Information published on 5 June 2018 in the UIC electronic newsletter "UIC eNews" Nr 602.

Finland: The E18 motorway was officially opened on 24 May

One of the largest contracts in Finnish road history stretching over more than 60 years has come to an end

The opening ceremony of the entire E18 motorway was held on 24 May 2018 in Vaalimaa. The event culminated in a ribbon-cutting ceremony in the Vaalimaa tunnel, where Paula Risikko, Speaker of Parliament, officially opened the motorway. The motorway-level connection from Turku to Vaalimaa is now fully completed, more than 60 years after the first section of the building contract was initiated. The E18 is the first Finnish motorway, the building of which started in 1956 on Tarvontie, connecting Helsinki and Espoo. The last section of the E18 motorway from Hamina to Vaalimaa was completed in March 2018.

In addition to the ribbon-cutting ceremony, the completion of the E18 was celebrated in a seminar for invited guests, including people who have been involved in the various building stages and representatives of project stakeholders from the building, financial and municipal sectors. The speakers at the seminar included Veli-Matti Mattila, Chairman of the Board of the Confederation of Finnish Industries; Jorma Mäntynen, Professor, Director at WSP; and Alexander Stubb, Vice-President of the European Investment Bank.

In the future, unconventional usage of various funding models that complement budget financing will be critical from the perspective of development projects. The E18 motorway has been built with both public and private funding, and this combination has played a key role in keeping the schedule, as reported to the EU. Traffic connections are increasingly important as success factors and drivers for economic activities, says Kari Wihlman, Director General of the Finnish Transport Agency.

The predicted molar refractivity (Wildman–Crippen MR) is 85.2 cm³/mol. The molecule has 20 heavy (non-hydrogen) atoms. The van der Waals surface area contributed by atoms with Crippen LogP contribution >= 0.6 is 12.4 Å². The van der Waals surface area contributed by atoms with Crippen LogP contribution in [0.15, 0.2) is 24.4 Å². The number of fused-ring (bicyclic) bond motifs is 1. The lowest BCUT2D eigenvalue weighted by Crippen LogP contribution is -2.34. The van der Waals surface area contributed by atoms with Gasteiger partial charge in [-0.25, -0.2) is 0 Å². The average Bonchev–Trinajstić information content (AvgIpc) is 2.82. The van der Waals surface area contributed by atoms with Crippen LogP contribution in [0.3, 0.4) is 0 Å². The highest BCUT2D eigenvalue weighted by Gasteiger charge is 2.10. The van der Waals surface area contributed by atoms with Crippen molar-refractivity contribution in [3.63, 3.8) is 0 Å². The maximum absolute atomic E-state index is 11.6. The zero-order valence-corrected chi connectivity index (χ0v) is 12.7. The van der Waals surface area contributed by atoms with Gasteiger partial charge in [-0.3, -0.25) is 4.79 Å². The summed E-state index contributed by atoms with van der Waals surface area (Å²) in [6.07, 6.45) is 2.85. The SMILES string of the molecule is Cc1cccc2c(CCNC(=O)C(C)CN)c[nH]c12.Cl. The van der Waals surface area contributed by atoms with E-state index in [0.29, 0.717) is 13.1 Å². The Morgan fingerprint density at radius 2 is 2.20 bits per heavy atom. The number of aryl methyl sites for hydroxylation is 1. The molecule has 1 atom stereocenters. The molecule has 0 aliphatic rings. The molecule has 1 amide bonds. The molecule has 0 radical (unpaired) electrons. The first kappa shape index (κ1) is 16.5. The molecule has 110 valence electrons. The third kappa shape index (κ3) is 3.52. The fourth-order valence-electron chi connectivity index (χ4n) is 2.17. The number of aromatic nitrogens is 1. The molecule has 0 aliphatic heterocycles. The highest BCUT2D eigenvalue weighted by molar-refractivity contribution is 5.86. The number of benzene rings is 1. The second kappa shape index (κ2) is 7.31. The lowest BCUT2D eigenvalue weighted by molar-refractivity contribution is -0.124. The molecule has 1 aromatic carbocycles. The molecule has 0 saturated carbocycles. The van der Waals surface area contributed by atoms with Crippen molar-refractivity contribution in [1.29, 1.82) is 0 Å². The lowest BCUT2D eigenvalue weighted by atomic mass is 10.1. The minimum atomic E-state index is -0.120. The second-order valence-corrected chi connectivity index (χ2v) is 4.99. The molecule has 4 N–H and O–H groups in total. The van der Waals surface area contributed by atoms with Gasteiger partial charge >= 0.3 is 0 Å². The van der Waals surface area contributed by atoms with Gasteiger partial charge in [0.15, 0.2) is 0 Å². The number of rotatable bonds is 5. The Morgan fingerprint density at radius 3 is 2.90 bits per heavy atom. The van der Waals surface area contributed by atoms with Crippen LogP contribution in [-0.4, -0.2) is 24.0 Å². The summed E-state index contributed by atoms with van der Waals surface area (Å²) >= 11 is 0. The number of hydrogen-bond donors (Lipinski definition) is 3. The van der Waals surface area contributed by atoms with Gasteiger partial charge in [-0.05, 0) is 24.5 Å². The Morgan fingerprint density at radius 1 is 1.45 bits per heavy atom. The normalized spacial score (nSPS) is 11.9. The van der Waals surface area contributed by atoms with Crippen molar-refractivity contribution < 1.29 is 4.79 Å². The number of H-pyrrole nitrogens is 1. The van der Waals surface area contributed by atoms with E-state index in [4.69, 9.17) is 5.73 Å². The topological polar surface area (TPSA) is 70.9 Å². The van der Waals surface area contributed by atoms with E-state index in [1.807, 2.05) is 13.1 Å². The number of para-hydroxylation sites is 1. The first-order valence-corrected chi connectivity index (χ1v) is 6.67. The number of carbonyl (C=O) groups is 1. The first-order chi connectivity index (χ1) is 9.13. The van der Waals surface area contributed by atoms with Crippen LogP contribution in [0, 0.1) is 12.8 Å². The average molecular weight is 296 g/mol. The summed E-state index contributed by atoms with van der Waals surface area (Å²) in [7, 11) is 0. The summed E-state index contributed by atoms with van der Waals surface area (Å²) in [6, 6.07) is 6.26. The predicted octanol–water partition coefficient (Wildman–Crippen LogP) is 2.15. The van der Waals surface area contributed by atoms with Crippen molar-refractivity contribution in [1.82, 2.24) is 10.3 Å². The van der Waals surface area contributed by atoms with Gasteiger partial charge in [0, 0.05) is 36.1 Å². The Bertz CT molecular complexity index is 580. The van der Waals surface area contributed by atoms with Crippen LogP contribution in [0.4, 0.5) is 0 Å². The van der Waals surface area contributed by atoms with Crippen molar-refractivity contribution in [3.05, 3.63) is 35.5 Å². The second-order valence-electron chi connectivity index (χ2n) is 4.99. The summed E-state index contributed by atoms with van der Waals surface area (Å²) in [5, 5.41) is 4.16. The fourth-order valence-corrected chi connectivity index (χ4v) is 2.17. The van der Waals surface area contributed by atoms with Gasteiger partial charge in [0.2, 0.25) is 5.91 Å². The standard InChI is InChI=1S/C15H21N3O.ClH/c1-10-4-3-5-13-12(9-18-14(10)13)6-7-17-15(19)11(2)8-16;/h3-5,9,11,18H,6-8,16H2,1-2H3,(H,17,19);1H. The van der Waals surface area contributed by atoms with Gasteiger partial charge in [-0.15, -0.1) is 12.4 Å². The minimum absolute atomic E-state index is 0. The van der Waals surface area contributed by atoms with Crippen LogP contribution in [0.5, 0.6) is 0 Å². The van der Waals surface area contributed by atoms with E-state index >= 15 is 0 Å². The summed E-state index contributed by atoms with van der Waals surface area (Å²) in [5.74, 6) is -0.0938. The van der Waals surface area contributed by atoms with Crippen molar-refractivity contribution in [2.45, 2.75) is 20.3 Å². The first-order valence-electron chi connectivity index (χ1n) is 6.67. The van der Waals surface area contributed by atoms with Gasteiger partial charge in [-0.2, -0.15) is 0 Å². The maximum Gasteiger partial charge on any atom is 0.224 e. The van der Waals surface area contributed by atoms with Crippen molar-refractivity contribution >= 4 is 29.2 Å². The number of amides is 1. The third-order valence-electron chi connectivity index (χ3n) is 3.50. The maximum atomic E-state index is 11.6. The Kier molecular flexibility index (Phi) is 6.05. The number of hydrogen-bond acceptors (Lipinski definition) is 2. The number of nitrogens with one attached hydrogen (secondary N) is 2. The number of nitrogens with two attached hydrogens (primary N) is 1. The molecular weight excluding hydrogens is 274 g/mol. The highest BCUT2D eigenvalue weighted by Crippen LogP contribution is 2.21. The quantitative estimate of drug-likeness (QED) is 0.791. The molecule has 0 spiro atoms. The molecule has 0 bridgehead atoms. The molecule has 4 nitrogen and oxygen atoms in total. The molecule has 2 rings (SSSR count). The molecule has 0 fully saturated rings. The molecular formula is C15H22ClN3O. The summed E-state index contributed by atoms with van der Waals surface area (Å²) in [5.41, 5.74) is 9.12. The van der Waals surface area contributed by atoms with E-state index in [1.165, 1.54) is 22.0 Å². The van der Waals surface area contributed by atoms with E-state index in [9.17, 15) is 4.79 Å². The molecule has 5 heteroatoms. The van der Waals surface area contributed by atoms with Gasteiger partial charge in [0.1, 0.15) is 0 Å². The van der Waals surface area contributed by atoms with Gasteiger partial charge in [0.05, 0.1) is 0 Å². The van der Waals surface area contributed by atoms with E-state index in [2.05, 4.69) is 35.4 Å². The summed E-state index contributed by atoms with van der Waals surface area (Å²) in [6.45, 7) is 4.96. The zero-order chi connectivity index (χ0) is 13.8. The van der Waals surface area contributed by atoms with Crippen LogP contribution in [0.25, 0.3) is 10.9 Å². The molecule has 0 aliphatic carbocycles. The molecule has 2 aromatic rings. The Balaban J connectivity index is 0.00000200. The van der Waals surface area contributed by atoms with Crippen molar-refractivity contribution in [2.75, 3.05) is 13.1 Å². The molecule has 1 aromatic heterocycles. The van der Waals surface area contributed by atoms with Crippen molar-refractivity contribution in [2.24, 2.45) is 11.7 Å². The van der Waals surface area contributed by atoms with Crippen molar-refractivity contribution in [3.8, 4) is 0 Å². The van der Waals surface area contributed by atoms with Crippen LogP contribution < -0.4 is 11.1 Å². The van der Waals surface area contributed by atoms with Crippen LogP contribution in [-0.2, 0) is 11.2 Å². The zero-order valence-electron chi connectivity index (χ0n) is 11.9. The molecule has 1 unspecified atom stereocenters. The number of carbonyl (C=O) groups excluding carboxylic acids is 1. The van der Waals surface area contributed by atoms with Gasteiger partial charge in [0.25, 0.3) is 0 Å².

The level of funding for transport routes must be raised and a long-term development outlook is needed. The development of transport infrastructure spans over decades. For example, the E18 motorway was a vision of the 1990s, and today, half of the Finnish GNP is generated and the Russian trade is handled in its area of influence. Transport and logistics are a natural part of Finnish competitiveness, both in the domestic market and international trade. We need world-class logistics services and full utilisation of technologies and automation, says Veli-Matti Mattila, Chairman of the Board of the Confederation of Finnish Industries.

Finland is more dependent on the global economy than ever before. Therefore, all transport networks must be harnessed to provide connections between Finland and the rest of the world. The E18 facilitates trade between east and west especially well, as it forms a smooth connection between Sweden, Finland and Russia. Routes have an enabling role and they should always be proactively developed. If a conventional investment approach had been taken, the benefits to society would have never been realised, said Professor, Director Jorma Mäntynen at WSP.

The European Investment Bank funds strategic transport routes such as Europe-wide transport networks (TEN-T), of which the E18 is part. It is important to the Finnish and European economies that these significant transport routes are completed. The EIB has co-funded all privately-funded sections of the E18 motorway crossing southern Finland, and we are extremely satisfied that the last section between Hamina and Vaalimaa has now been opened to traffic, says Alexander Stubb, Vice-President of the European Investment Bank.

The E18 serves Finland’s entire economic life and improves traffic safety

The completion of the project, E18 Hamina–Vaalimaa, this spring saw the completion of the 344-kilometre motorway-level connection from Turku to Vaalimaa. The E18 is Finland’s most international arterial road. Along the road, there are a total of 87 grade-separated junctions, 236 bridges and 12 tunnels. On a daily basis, up to 87,000 vehicles use the busiest sections of the road. In its completed form, the motorway reduces traffic accidents as much as 60 per cent, and fatal accidents are nearly eliminated.

(Source: FTA)